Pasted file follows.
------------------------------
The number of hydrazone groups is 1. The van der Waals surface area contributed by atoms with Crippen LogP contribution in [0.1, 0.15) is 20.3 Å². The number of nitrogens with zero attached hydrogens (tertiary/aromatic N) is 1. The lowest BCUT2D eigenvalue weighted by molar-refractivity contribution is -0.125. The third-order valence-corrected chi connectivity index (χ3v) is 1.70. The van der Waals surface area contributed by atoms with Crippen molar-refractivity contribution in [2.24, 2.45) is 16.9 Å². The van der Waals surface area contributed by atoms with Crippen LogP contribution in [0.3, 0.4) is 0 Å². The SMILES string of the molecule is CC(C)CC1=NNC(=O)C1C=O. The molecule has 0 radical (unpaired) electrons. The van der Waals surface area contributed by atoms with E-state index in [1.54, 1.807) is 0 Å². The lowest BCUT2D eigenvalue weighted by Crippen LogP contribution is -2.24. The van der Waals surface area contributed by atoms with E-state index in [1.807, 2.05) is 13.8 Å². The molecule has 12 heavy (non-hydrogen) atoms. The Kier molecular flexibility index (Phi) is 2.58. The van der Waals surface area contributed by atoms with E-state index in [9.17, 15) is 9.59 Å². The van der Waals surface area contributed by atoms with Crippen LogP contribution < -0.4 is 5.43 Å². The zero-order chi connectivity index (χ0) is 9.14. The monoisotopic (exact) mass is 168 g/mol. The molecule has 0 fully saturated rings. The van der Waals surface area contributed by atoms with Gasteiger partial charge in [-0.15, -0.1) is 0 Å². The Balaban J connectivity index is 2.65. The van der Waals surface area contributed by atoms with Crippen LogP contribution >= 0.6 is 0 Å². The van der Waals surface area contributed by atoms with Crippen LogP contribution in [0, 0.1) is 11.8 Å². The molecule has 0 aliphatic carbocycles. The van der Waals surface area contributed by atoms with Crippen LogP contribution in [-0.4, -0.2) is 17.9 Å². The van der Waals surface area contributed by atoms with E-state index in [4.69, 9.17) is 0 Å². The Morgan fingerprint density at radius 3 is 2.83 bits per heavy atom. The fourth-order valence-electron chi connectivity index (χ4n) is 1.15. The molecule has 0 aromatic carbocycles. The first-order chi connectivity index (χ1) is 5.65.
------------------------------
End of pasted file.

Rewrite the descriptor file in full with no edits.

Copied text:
The number of hydrazone groups is 1. The van der Waals surface area contributed by atoms with Crippen LogP contribution in [0.1, 0.15) is 20.3 Å². The number of nitrogens with zero attached hydrogens (tertiary/aromatic N) is 1. The lowest BCUT2D eigenvalue weighted by molar-refractivity contribution is -0.125. The third-order valence-corrected chi connectivity index (χ3v) is 1.70. The van der Waals surface area contributed by atoms with Crippen molar-refractivity contribution in [2.24, 2.45) is 16.9 Å². The van der Waals surface area contributed by atoms with Crippen LogP contribution in [0.3, 0.4) is 0 Å². The SMILES string of the molecule is CC(C)CC1=NNC(=O)C1C=O. The molecule has 0 radical (unpaired) electrons. The van der Waals surface area contributed by atoms with E-state index in [1.54, 1.807) is 0 Å². The lowest BCUT2D eigenvalue weighted by Crippen LogP contribution is -2.24. The van der Waals surface area contributed by atoms with E-state index in [1.807, 2.05) is 13.8 Å². The molecule has 12 heavy (non-hydrogen) atoms. The Kier molecular flexibility index (Phi) is 2.58. The van der Waals surface area contributed by atoms with E-state index in [9.17, 15) is 9.59 Å². The van der Waals surface area contributed by atoms with Crippen LogP contribution < -0.4 is 5.43 Å². The zero-order chi connectivity index (χ0) is 9.14. The monoisotopic (exact) mass is 168 g/mol. The molecule has 0 fully saturated rings. The van der Waals surface area contributed by atoms with Gasteiger partial charge in [-0.15, -0.1) is 0 Å². The Balaban J connectivity index is 2.65. The van der Waals surface area contributed by atoms with Crippen LogP contribution >= 0.6 is 0 Å². The van der Waals surface area contributed by atoms with Crippen LogP contribution in [0, 0.1) is 11.8 Å². The molecule has 0 aliphatic carbocycles. The van der Waals surface area contributed by atoms with Crippen LogP contribution in [-0.4, -0.2) is 17.9 Å². The van der Waals surface area contributed by atoms with E-state index in [4.69, 9.17) is 0 Å². The Morgan fingerprint density at radius 3 is 2.83 bits per heavy atom. The fourth-order valence-electron chi connectivity index (χ4n) is 1.15. The molecule has 0 aromatic carbocycles. The first-order chi connectivity index (χ1) is 5.65.